Domain Names

Domain Names / Featured Blogs

Proving and Protecting Rights to Domain Names

At their best, UDRP panelists are educators. They inform us about the ways in which parties win or lose on their claims and defenses. What to do and not do. In addressing this issue, I'm referring to less than 10% of cybersquatting disputes. For 90% or more of filed complaints, respondents have no defensible answer and generally don't even bother to respond. But within the 10%, there are serious disputes of contested rights (contested even where respondent has defaulted). more»

The Internet is Dead - Long Live the Internet

Back in the early 2000s, several notable Internet researchers were predicting the death of the Internet. Based on the narrative, the Internet infrastructure had not been designed for the scale that was being projected at the time, supposedly leading to fatal security and scalability issues. Yet somehow the Internet industry has always found a way to dodge the bullet at the very last minute. more»

Is a New Set of Governance Mechanism Necessary for the New gTLDs?

In order to be able to reply to the question of whether a new set of governance mechanisms are necessary to regulate the new Global Top Level Domains (gTLDs), one should first consider how efficiently the current Uniform Domain-Name Dispute-Resolution Policy (UDRP) from the Internet Corporation for Assigned Names and Numbers (ICANN) has performed and then move to the evaluation of the Implementations Recommendations Team (ITR) recommendations. more»

Where to Search UDRP Decisions

Searching decisions under the Uniform Domain Name Dispute Resolution Policy (UDRP) is important - for evaluating the merits of a potential case and also, of course, for citing precedent when drafting documents (such as a complaint and a response) in an actual case. But, searching UDRP decisions is not always an easy task. It's important to know both where to search and how to search. Unfortunately, there is no longer an official, central repository of all UDRP decisions that is freely available online. more»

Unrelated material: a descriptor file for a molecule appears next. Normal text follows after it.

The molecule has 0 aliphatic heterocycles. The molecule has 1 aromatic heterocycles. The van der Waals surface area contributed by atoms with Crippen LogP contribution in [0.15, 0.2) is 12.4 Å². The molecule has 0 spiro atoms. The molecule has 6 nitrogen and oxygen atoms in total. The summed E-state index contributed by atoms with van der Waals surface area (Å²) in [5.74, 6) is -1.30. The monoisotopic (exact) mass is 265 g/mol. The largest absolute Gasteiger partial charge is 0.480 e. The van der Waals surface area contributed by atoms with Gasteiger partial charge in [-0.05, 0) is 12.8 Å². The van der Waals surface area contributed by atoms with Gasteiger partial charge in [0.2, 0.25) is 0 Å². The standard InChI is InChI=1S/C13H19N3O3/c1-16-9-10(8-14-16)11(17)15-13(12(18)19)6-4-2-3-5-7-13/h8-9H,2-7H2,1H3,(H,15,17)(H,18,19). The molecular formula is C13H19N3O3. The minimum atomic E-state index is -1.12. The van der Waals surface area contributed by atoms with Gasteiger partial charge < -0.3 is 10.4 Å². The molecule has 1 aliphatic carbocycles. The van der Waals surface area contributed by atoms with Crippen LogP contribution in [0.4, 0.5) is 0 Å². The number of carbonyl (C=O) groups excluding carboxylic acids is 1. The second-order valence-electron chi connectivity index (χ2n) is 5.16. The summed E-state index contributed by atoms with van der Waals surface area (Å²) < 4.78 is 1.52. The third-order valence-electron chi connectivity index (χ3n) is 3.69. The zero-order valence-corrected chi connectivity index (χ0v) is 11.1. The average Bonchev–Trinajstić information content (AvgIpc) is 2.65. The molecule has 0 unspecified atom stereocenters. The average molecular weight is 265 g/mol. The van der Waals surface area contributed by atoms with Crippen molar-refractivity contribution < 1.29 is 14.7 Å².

When a Domain Name Dispute is 'Plan B'

While having a backup plan is usually a good idea, it's often not an effective way to obtain someone else's domain name - at least not when Plan B consists of a company filing a UDRP complaint with the hope of getting a domain name to which it is not entitled and could not acquire via a negotiated purchase. "Plan B" as a derogatory way of describing an attempted domain name acquisition usually arises in the context of a domain name that is not protected by exclusive (or any) trademark rights, or where the complainant clearly could not prevail in a UDRP proceeding. more»

Slovaks Worry About the Future of Their Country's .SK TLD

Almost every country code Top-Level Domain (ccTLD) has had some kind of rough and clumsy start at its sunrise. Internet was young, everything was new, and whoever took the national TLD first, got power over it. The situation eventually sorted out, and now most ccTLDs are drama free, well-operated for the benefit of people and the Internet communities in those countries. Unfortunately, not in Slovakia. more»

UDRP and the ACPA Differences, Advantages and Their Inconveniences

The ACPA and the UDRP provide two separate and distinct methods for resolving domain name disputes. Both alternatives have many critics and proponents, but the true value of each will ultimately be determined by how well each combats cyber-squatting. Separately, the UDRP and the ACPA will probably work well to defuse most of the cyber-squatting that is currently invading the Internet. If combined together the UDRP and the ACPA can be a cost saving and effective way to prevent cybersquatting... more»

Some Whois Lookup Services Might be Broken

There are thousands of sites and services on the 'net that offer domain name whois lookup services. As of last night, many of them may have stopped working. Why? Many of them rely on fairly rudimentary software that parses the whois from Verisign (for .com and .net) and then relays the query to the registrar whois. The site or service then displays the whois output from the registrar's whois server to you. more»

Trademark Registrations on the 'Supplemental Register' Don't Count (in Domain Name Disputes)

The Uniform Domain Name Dispute Resolution Policy (UDRP) has never required that a complainant own any trademark registrations to succeed in a domain name dispute, given that common law trademark rights (if properly established) are sufficient. But, as a pair of recent UDRP decisions reminds us, even some registrations are inadequate. The issue relates to the first element of every UDRP complaint, which requires the party seeking relief to prove that the "domain name is identical or confusingly similar to a trademark... more»

How Much Should Startups Budget for a Decent Domain Name?

Bill Sweetman from NameNinja has released a handy little guide to domain name pricing for startups. While the guide is aimed at businesses starting out, the information around domain name pricing is applicable to anyone who wants to either "upgrade" their online brand or launch a new one. The guide focusses primarily on .com domain names, but also mentions both ccTLDs, alternative domains and new gTLDs. more»